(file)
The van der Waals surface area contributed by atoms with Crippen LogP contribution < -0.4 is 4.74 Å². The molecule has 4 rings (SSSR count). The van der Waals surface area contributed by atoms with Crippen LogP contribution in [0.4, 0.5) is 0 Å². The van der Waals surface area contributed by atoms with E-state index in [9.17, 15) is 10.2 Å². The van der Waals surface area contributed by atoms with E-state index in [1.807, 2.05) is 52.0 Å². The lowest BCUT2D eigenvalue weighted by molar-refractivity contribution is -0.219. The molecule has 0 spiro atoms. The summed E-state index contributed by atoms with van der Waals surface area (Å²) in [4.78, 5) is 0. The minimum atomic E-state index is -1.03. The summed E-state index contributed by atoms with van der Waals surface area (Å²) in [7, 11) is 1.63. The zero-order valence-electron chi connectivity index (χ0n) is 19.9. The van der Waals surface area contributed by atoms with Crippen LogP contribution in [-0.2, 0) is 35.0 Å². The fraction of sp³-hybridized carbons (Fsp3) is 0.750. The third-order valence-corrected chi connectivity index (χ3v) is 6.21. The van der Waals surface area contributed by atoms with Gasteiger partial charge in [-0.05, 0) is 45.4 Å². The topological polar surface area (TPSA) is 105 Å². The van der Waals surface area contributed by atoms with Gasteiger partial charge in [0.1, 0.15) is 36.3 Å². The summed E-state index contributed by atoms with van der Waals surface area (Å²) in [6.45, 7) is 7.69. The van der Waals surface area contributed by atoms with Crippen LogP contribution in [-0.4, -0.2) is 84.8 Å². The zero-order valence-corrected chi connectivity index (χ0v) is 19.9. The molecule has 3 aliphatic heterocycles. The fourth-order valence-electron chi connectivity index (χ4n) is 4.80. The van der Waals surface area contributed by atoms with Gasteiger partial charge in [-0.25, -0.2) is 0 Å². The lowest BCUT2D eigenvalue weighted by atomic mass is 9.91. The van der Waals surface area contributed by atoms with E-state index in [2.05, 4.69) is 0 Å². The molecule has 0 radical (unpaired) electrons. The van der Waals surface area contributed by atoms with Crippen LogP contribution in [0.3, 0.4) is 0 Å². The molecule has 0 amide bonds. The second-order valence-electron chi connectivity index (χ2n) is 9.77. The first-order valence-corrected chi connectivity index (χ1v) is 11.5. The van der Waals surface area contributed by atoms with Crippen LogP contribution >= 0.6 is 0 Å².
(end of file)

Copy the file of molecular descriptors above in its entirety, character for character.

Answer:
The van der Waals surface area contributed by atoms with Crippen LogP contribution < -0.4 is 4.74 Å². The molecule has 4 rings (SSSR count). The van der Waals surface area contributed by atoms with Crippen LogP contribution in [0.4, 0.5) is 0 Å². The van der Waals surface area contributed by atoms with E-state index in [9.17, 15) is 10.2 Å². The van der Waals surface area contributed by atoms with E-state index in [1.807, 2.05) is 52.0 Å². The lowest BCUT2D eigenvalue weighted by molar-refractivity contribution is -0.219. The molecule has 0 spiro atoms. The summed E-state index contributed by atoms with van der Waals surface area (Å²) in [4.78, 5) is 0. The minimum atomic E-state index is -1.03. The summed E-state index contributed by atoms with van der Waals surface area (Å²) in [7, 11) is 1.63. The zero-order valence-electron chi connectivity index (χ0n) is 19.9. The van der Waals surface area contributed by atoms with Crippen LogP contribution in [-0.2, 0) is 35.0 Å². The fraction of sp³-hybridized carbons (Fsp3) is 0.750. The third-order valence-corrected chi connectivity index (χ3v) is 6.21. The van der Waals surface area contributed by atoms with Gasteiger partial charge in [-0.05, 0) is 45.4 Å². The topological polar surface area (TPSA) is 105 Å². The van der Waals surface area contributed by atoms with Gasteiger partial charge in [0.1, 0.15) is 36.3 Å². The summed E-state index contributed by atoms with van der Waals surface area (Å²) in [6.45, 7) is 7.69. The van der Waals surface area contributed by atoms with Crippen LogP contribution in [-0.4, -0.2) is 84.8 Å². The zero-order valence-corrected chi connectivity index (χ0v) is 19.9. The molecule has 3 aliphatic heterocycles. The fourth-order valence-electron chi connectivity index (χ4n) is 4.80. The van der Waals surface area contributed by atoms with Gasteiger partial charge in [-0.25, -0.2) is 0 Å². The lowest BCUT2D eigenvalue weighted by atomic mass is 9.91. The van der Waals surface area contributed by atoms with E-state index in [2.05, 4.69) is 0 Å². The molecule has 0 radical (unpaired) electrons. The van der Waals surface area contributed by atoms with Crippen LogP contribution in [0.3, 0.4) is 0 Å². The molecule has 0 amide bonds. The second-order valence-electron chi connectivity index (χ2n) is 9.77. The first-order valence-corrected chi connectivity index (χ1v) is 11.5. The van der Waals surface area contributed by atoms with Crippen LogP contribution >= 0.6 is 0 Å².